It’s not the length of time, it’s the discipline of doing it that matters. We’re all supposed to brush our teeth two times a day. So I wash my eye lids two times a day too.

Question 2:

What do you mean by steaming? What do you actually do?

Answer: I use a facial steamer. I fill the steamer with two cups of water (using the measuring cup that comes with the steamer) and turn it on. The water gets hot in about three minutes. I put my face close to the steamer, a couple of feet away, and close my eye for three minutes. Since I use the steamer while brushing my teeth, it doesn’t really add much time to my daily routine.

Question 3:

How much better are your meibomian glands?

Diana Adelman Answers Readers’ Questions

Answer: I had probing just a few days ago, on January 30, and had more glands open than ever before. There were 37 open glands in the left upper lid, 31 in the right upper. (My lids have a double fold. With 60 glands in the upper lids I’m a virtual oil factory). I tend to develop fibrosis in the glands, and probing pierces through that tissue.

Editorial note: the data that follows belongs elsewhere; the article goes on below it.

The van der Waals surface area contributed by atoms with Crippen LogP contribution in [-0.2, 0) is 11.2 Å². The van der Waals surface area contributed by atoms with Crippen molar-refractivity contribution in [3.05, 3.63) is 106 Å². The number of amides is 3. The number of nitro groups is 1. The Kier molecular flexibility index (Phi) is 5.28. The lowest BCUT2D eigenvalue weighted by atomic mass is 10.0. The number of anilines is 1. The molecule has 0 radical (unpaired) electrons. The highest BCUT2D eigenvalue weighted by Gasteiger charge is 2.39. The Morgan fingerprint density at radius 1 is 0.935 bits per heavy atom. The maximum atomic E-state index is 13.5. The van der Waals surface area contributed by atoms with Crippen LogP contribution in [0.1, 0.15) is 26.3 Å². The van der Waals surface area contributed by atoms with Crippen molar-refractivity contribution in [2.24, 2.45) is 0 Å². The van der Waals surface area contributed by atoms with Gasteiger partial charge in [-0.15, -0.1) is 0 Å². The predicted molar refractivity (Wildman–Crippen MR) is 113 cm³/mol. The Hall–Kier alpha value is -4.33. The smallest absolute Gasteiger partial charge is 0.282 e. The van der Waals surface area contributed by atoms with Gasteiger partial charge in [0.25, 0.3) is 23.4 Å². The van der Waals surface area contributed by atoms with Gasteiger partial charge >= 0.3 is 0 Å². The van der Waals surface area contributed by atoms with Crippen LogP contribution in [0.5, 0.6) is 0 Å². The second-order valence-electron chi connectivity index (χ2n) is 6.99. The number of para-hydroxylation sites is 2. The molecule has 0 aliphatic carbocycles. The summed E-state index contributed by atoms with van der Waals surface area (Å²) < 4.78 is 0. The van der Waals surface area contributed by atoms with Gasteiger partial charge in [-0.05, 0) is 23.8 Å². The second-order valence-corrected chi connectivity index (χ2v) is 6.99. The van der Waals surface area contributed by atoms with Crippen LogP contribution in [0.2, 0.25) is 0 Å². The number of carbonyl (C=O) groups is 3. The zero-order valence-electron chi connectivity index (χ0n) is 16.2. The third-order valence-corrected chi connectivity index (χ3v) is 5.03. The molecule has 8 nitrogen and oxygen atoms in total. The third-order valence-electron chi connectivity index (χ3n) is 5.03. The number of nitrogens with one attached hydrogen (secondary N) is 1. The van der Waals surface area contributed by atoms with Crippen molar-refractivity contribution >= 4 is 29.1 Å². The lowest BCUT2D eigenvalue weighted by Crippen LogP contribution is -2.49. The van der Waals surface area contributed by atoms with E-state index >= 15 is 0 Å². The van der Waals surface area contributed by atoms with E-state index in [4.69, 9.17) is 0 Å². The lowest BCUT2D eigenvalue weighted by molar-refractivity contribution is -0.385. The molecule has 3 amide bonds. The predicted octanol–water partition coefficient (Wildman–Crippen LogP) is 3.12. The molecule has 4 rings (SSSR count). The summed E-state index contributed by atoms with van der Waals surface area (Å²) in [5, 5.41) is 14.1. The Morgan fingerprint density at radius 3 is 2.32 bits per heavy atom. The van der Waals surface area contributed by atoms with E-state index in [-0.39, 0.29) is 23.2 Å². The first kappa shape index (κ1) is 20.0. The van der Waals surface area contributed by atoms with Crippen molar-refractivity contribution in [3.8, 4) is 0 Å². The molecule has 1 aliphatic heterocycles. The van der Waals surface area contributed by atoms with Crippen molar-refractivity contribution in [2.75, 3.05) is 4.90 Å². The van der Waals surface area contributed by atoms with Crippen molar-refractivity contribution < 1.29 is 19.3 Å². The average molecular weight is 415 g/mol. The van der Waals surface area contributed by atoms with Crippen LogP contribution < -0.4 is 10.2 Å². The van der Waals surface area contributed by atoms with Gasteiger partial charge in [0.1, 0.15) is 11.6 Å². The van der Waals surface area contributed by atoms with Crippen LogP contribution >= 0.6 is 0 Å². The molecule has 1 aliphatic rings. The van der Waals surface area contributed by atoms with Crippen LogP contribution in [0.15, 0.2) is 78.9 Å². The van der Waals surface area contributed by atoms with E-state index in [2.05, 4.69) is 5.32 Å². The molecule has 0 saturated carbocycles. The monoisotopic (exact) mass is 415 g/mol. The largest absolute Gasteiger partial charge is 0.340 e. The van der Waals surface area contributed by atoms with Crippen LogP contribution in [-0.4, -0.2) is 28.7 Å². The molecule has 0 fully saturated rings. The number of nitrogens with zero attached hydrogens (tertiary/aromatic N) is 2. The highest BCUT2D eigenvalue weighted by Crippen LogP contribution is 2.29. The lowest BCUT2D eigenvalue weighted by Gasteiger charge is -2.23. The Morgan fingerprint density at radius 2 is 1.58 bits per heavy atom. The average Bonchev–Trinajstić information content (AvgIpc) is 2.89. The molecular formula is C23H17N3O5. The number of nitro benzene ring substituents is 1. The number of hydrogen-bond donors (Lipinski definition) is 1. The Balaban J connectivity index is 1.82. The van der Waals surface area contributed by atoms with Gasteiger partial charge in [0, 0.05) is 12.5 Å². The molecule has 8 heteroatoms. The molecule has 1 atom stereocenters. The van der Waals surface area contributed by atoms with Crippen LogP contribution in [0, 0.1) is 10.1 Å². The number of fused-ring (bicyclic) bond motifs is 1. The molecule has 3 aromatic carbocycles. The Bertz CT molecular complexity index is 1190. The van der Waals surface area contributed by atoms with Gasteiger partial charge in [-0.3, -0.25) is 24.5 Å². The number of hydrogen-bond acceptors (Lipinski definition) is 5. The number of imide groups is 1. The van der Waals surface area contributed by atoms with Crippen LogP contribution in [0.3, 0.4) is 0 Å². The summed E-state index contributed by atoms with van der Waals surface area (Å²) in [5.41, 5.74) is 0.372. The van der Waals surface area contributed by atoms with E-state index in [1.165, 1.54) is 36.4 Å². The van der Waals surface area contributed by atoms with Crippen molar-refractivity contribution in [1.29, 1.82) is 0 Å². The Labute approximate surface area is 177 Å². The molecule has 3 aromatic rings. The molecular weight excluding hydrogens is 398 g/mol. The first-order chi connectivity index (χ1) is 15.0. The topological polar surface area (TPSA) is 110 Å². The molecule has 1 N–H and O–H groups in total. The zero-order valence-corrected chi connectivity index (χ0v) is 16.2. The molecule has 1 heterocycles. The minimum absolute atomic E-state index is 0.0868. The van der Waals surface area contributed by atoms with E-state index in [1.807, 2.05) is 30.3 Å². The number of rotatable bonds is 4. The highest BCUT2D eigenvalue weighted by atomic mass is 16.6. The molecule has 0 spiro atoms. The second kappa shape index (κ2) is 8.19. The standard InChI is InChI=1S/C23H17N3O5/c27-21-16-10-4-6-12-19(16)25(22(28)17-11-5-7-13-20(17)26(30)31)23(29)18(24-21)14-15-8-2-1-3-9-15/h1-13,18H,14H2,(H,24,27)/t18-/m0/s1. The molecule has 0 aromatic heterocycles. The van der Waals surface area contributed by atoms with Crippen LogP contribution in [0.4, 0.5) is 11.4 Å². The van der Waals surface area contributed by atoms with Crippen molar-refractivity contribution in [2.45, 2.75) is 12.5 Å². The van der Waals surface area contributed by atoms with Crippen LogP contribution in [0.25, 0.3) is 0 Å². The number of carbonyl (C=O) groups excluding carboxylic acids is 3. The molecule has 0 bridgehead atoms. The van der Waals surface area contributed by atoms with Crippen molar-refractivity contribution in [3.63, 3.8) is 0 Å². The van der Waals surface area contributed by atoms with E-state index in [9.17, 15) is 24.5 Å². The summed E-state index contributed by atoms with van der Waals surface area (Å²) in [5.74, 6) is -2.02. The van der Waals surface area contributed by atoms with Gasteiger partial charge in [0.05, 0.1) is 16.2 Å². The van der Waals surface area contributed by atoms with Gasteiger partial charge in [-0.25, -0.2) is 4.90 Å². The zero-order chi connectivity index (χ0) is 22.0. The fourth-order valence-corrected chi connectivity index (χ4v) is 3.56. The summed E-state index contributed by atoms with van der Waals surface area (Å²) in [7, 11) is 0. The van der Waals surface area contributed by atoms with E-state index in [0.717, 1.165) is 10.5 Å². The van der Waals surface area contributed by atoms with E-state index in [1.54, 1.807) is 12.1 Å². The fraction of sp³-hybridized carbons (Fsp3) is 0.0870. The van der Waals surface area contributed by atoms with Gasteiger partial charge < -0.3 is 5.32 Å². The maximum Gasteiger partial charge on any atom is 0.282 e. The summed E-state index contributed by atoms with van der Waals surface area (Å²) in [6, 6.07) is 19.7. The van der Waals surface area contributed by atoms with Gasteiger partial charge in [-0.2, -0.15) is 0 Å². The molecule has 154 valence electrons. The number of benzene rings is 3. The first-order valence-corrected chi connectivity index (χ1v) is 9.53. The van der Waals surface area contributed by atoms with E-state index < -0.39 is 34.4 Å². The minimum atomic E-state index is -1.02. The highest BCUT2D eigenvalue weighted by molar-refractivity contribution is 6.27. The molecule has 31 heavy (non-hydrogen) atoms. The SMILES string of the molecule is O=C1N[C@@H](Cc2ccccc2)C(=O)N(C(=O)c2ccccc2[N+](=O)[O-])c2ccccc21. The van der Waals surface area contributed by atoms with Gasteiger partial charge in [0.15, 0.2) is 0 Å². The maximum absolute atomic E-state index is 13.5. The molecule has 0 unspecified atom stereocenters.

I still had some aqueous deficiency in the right eye, so during my appointment the doctor partially cauterized the lower tear duct in that eye.

Question 4:

Do your eyes feel better in Seattle or in Florida?

Answer: My eyes definitely feel better in Florida. It could be the heat, the humidity, maybe allergies, or all of the above, or who knows what.

Question 5:

Do you work? Are your eyes comfortable enough to hold down a job?

Answer: Yes, I work full time. But without my daily routine and my annual appointments, I think it would be uncomfortable and difficult to hold down a job. There’s nothing like really bad eye discomfort. I’ll never forget it!